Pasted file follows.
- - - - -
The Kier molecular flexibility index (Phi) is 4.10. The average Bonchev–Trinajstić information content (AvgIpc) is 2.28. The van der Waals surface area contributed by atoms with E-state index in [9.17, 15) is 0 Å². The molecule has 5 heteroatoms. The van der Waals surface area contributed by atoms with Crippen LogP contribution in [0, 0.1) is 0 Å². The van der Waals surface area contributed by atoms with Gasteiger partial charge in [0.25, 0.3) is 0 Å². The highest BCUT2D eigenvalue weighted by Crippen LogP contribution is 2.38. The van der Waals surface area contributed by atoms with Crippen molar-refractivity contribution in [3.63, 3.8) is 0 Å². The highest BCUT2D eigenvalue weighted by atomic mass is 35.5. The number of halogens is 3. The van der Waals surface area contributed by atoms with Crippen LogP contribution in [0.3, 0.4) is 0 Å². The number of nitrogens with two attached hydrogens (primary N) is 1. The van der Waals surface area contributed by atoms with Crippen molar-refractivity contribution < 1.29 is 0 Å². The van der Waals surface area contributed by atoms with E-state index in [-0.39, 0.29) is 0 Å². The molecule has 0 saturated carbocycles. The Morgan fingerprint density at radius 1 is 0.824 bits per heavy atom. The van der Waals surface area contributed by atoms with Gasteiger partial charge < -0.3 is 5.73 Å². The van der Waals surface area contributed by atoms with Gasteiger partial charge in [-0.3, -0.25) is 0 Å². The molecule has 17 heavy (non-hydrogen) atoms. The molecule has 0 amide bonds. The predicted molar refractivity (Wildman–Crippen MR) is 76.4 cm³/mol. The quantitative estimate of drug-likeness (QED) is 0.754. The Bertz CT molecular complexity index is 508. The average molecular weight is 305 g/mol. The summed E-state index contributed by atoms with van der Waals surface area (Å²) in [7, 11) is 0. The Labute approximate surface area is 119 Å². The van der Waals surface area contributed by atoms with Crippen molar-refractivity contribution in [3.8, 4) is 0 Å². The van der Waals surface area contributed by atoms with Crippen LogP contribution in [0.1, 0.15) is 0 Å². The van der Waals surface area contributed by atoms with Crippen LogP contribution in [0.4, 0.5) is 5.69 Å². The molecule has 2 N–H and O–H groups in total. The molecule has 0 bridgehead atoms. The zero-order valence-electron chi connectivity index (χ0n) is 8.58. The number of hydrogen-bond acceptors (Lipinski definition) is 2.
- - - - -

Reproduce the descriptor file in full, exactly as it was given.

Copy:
The Kier molecular flexibility index (Phi) is 4.10. The average Bonchev–Trinajstić information content (AvgIpc) is 2.28. The van der Waals surface area contributed by atoms with E-state index in [9.17, 15) is 0 Å². The molecule has 5 heteroatoms. The van der Waals surface area contributed by atoms with Crippen LogP contribution in [0, 0.1) is 0 Å². The van der Waals surface area contributed by atoms with Gasteiger partial charge in [0.25, 0.3) is 0 Å². The highest BCUT2D eigenvalue weighted by Crippen LogP contribution is 2.38. The van der Waals surface area contributed by atoms with Crippen molar-refractivity contribution in [3.63, 3.8) is 0 Å². The highest BCUT2D eigenvalue weighted by atomic mass is 35.5. The number of halogens is 3. The van der Waals surface area contributed by atoms with Crippen LogP contribution in [0.3, 0.4) is 0 Å². The number of nitrogens with two attached hydrogens (primary N) is 1. The van der Waals surface area contributed by atoms with Crippen molar-refractivity contribution < 1.29 is 0 Å². The van der Waals surface area contributed by atoms with E-state index in [-0.39, 0.29) is 0 Å². The molecule has 0 saturated carbocycles. The Morgan fingerprint density at radius 1 is 0.824 bits per heavy atom. The van der Waals surface area contributed by atoms with Gasteiger partial charge < -0.3 is 5.73 Å². The van der Waals surface area contributed by atoms with Gasteiger partial charge in [-0.3, -0.25) is 0 Å². The molecule has 17 heavy (non-hydrogen) atoms. The molecule has 0 amide bonds. The predicted molar refractivity (Wildman–Crippen MR) is 76.4 cm³/mol. The quantitative estimate of drug-likeness (QED) is 0.754. The Bertz CT molecular complexity index is 508. The average molecular weight is 305 g/mol. The summed E-state index contributed by atoms with van der Waals surface area (Å²) in [7, 11) is 0. The Labute approximate surface area is 119 Å². The van der Waals surface area contributed by atoms with Crippen molar-refractivity contribution in [3.8, 4) is 0 Å². The van der Waals surface area contributed by atoms with Crippen LogP contribution in [0.1, 0.15) is 0 Å². The van der Waals surface area contributed by atoms with Crippen LogP contribution in [0.4, 0.5) is 5.69 Å². The molecule has 2 N–H and O–H groups in total. The molecule has 0 bridgehead atoms. The zero-order valence-electron chi connectivity index (χ0n) is 8.58. The number of hydrogen-bond acceptors (Lipinski definition) is 2.